Motorsport: History not on Alonso's side

By Bob McMurray

Fernando Alonso poses during driver portrait session before the Australian Grand Prix. Photo / Getty Images
Fernando Alonso poses during driver portrait session before the Australian Grand Prix. Photo / Getty Images

It seems a bit ridiculous to me that the biggest news around the Formula 1 scene at the moment is set around a driver who is leaving that scene, albeit temporarily, for other pastures.

At least the McLaren Formula 1 team hope the situation is temporary but time will tell.

In doing so and although the circumstances of his foray into the Indianapolis 500 are nothing if not unique, Fernando Alonso is treading a well worn path from East to West.
From the European based and highly intercontinental Formula 1 to the US centric and domestic series that is IndyCar racing.

Many, although by no means all, of those who have walked that path have done so out of either a frustration that they could not secure a drive in F1 or that they simply were not good enough to do more than the very occasional race at the beginning of their careers and then saw the shifting sands of high level motorsport bringing on the next new 'superstar' to overwhelm and eclipse them.

There have been those who have gone on to succeed in IndyCar but so too have there been failures. A look at the current IndyCar field shows up about 12 Formula 1 nearly or also-rans.

For those that have any reasonable amount of success there can be a living to be made in the USA that would not be possible by hanging on to the periphery of Formula 1 as the level of talent from just below the top tier to the back of the grid in IndyCar racing appears far lower than that required to drive a Formula 1 car efficiently and quickly.

Over the years there have been many who have tried to come the other way, from IndyCar (or CART or ChampCar to give the series it's most recent past names) but by and large without any great success.

I must make a disclaimer here and I very definitely do NOT include Scott Dixon in that bracket as, with his history of road racing in New Zealand as a foundation of his career, he could quite easily have been at the forefront of Formula 1 had his test sessions with the Williams F1 team in 2004 not been rain affected and been a little more fair to the driver. However all that is history and Scott is now in the top five of the most successful IndyCar drivers of all time. Not a bad outcome for him.

Those few that have excelled in the 'west to east' drift have been very good indeed and perhaps the greatest name, and in my opinion one of the greatest drivers of all time, is that of Mario Andretti. Although born in Italy and with a strong European grounding, he really started racing on the dirt tracks of the Mid-West but went on to win multiple IndyCar races before coming to F1, then yet more IndyCar races and the Indy 500 while he was still racing in F1 and more again after he had finished with F1. In 1978 he also won the Formula 1 Drivers Championship.

Unfortunately his son Michael was totally unable to replicate or even come close to his fathers Formula 1 career, even failing to complete a full season in the series while driving for McLaren with Ayrton Senna as team leader in 1993.

There were other drivers to taste success but they were mainly in the earlier years of Formula 1 when the cars were perhaps not so sophisticated (read complicated) as they became later on.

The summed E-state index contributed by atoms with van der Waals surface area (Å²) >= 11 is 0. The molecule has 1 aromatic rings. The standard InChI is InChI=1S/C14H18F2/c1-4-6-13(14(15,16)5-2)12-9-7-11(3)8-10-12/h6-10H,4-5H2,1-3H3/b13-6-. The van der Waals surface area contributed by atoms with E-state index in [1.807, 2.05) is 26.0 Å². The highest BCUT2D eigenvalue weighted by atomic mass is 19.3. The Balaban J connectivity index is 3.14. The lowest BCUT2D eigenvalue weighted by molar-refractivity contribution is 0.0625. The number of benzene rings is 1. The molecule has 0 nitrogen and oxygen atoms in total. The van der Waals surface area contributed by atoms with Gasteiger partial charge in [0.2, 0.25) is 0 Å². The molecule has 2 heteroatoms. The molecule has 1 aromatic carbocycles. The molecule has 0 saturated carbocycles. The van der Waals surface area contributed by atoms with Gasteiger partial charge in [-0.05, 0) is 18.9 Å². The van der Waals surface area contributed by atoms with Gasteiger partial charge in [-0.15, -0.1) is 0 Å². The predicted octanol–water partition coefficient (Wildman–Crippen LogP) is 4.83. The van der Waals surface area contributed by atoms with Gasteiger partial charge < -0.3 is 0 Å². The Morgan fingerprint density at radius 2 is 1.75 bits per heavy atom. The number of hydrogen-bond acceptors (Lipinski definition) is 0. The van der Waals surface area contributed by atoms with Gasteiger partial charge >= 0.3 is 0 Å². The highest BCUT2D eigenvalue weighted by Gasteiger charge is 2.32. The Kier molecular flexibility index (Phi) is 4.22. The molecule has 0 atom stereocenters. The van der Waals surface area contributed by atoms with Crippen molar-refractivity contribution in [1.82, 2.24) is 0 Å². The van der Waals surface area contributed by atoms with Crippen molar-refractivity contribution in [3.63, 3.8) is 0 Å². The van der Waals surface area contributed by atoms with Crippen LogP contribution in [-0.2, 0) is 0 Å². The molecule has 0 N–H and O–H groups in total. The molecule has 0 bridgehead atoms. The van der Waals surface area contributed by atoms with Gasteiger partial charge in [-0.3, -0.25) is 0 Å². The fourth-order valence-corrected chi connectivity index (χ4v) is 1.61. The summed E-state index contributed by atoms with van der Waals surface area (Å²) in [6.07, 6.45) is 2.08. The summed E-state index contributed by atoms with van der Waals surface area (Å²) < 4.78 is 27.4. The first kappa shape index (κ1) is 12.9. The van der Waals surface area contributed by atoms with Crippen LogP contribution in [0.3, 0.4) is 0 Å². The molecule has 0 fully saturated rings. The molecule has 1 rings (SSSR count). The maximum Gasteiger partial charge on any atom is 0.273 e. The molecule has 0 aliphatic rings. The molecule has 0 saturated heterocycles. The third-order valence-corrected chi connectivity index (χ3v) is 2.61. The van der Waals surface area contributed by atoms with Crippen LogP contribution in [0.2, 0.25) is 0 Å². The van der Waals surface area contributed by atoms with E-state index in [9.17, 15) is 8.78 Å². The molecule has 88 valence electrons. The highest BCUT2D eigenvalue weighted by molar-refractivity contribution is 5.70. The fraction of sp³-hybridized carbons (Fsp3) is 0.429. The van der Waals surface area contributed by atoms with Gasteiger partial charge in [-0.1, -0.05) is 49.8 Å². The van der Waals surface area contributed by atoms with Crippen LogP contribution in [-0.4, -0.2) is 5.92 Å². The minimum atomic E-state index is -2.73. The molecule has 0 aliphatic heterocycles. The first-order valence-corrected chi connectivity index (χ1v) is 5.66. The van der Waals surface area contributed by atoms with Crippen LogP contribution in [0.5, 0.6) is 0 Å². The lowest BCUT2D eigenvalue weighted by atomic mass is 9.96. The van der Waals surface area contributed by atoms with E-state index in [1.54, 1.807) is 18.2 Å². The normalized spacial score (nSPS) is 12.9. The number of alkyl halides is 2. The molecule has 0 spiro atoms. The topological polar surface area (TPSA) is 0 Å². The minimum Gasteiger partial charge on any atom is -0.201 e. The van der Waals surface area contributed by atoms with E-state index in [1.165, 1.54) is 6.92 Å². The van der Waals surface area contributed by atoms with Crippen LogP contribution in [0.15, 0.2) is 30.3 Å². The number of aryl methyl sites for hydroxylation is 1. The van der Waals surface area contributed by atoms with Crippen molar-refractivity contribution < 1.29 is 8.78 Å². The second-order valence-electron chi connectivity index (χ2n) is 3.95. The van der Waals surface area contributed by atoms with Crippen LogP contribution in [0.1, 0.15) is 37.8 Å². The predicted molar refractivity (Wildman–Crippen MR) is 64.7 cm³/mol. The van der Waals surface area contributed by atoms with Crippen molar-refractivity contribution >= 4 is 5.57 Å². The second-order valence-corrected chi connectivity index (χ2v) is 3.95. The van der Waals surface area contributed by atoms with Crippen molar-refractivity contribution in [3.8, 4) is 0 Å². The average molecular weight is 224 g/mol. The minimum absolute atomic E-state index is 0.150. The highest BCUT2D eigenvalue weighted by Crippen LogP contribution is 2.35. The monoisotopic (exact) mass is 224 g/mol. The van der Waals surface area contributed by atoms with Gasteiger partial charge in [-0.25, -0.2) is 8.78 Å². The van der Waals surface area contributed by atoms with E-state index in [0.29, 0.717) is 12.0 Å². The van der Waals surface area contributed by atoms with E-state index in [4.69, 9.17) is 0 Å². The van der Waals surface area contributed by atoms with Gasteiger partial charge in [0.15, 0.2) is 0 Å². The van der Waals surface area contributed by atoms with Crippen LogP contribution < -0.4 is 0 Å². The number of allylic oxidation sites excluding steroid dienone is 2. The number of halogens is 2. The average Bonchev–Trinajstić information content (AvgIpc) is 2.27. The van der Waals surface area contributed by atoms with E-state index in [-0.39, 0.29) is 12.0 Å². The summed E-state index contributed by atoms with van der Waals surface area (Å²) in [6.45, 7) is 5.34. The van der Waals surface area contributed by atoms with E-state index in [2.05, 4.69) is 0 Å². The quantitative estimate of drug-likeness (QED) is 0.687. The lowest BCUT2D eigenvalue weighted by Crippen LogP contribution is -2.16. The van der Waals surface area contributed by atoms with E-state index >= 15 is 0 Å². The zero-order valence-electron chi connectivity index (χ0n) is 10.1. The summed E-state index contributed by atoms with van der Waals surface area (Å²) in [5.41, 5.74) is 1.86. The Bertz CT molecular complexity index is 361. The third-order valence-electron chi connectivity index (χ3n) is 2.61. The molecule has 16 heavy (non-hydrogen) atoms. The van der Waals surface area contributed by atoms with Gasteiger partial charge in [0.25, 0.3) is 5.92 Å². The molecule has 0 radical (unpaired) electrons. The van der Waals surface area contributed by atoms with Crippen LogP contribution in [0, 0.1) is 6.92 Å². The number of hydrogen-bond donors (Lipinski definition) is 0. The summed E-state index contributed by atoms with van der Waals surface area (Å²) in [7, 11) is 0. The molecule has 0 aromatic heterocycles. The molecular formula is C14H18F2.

Names such as Mark Donahue, Peter Revson and more recently Canadian Jacques Villeneuve and Columbian Jean Pablo Montoya, World Champions both, with the latest American star being Alexander Rossi who experienced five F1 Grands Prix without scoring a point and went back to the USA and IndyCar only to win the Indy 500 at his first attempt.

I have no doubt that; despite the sometimes-dubious driving standards we see at some Grand Prix, those drivers that actually make it to the grid on a regular basis are, in general, the very best drivers in the world at what they do.

Of course every form of competitive driving demands very particular styles.
Formula 1 drivers have not made champion rally drivers; Kimi Raikkonen and Robert Kubica are proof of that.

IndyCar drivers of recent years have not been able to penetrate the secrets of driving a Formula 1 car and it has to be said that Formula1 drivers have often found it difficult to cope with the very peculiar demands of driving at 370 km/h with a very solid wall just centimetres from the right shoulder while in a train of cars just centimetres from the left
shoulder.

The very best IndyCar drivers are exceptionally good at doing what they do but even those seasoned professionals will say that is scary!

The world of IndyCar racing is a totally different planet to that of Formula 1, socially and atmospherically as well as on the track.

Drivers actually speak to each other, as well as to the fans and teams work together so the paddock area for the Grand Prix at Sochi this weekend will be as a ghost town to that of the Indy 500.

So, will Alonso, as a Formula 1 Champion, succeed where others have failed?

That is very much to be seen but to follow in the footsteps of Emerson Fittipaldi, Juan Pablo Montoya, Graham Hill and Jim Clark he will need all the tools in his box of tricks.

He clearly has the determination and talent and that, combined with a winning team running his car, advice and coaching from the best people available and I believe a strong realisation that the experience will be a major challenge, should allow him to perform well.

What could possibly go wrong?

- NZ Herald

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